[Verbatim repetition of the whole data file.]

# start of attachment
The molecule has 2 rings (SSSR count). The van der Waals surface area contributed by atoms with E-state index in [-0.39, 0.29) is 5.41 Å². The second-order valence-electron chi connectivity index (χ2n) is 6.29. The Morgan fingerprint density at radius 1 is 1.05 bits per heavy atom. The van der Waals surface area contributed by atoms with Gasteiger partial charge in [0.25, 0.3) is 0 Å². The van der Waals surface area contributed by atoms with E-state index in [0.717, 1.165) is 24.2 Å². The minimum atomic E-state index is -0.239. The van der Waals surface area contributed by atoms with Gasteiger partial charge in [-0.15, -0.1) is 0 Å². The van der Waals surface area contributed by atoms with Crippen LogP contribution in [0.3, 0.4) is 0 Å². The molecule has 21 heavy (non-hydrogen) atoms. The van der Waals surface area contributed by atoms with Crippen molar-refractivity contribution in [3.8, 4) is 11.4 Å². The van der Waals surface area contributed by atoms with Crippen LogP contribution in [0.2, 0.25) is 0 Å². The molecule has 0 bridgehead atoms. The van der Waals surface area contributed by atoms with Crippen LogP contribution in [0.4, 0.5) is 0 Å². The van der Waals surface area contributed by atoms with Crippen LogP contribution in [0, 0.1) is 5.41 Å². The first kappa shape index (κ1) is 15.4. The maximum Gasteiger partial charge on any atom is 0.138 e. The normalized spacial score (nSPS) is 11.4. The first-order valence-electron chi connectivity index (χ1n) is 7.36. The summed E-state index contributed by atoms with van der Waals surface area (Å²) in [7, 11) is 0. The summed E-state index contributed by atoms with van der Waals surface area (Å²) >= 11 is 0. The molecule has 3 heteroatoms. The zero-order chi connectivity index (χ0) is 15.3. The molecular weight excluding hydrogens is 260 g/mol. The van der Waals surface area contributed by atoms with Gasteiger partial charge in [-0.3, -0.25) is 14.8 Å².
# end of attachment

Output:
The molecule has 2 rings (SSSR count). The van der Waals surface area contributed by atoms with E-state index in [-0.39, 0.29) is 5.41 Å². The second-order valence-electron chi connectivity index (χ2n) is 6.29. The Morgan fingerprint density at radius 1 is 1.05 bits per heavy atom. The van der Waals surface area contributed by atoms with Gasteiger partial charge in [0.25, 0.3) is 0 Å². The van der Waals surface area contributed by atoms with E-state index in [0.717, 1.165) is 24.2 Å². The minimum atomic E-state index is -0.239. The van der Waals surface area contributed by atoms with Gasteiger partial charge in [-0.15, -0.1) is 0 Å². The van der Waals surface area contributed by atoms with Crippen LogP contribution in [0.3, 0.4) is 0 Å². The molecule has 21 heavy (non-hydrogen) atoms. The van der Waals surface area contributed by atoms with Crippen molar-refractivity contribution in [3.8, 4) is 11.4 Å². The van der Waals surface area contributed by atoms with Crippen LogP contribution in [0.2, 0.25) is 0 Å². The molecule has 0 bridgehead atoms. The van der Waals surface area contributed by atoms with Crippen LogP contribution in [0.4, 0.5) is 0 Å². The van der Waals surface area contributed by atoms with Crippen LogP contribution in [0, 0.1) is 5.41 Å². The first kappa shape index (κ1) is 15.4. The maximum Gasteiger partial charge on any atom is 0.138 e. The normalized spacial score (nSPS) is 11.4. The first-order valence-electron chi connectivity index (χ1n) is 7.36. The summed E-state index contributed by atoms with van der Waals surface area (Å²) in [7, 11) is 0. The summed E-state index contributed by atoms with van der Waals surface area (Å²) >= 11 is 0. The molecule has 3 heteroatoms. The zero-order chi connectivity index (χ0) is 15.3. The molecular weight excluding hydrogens is 260 g/mol. The van der Waals surface area contributed by atoms with Gasteiger partial charge in [-0.3, -0.25) is 14.8 Å².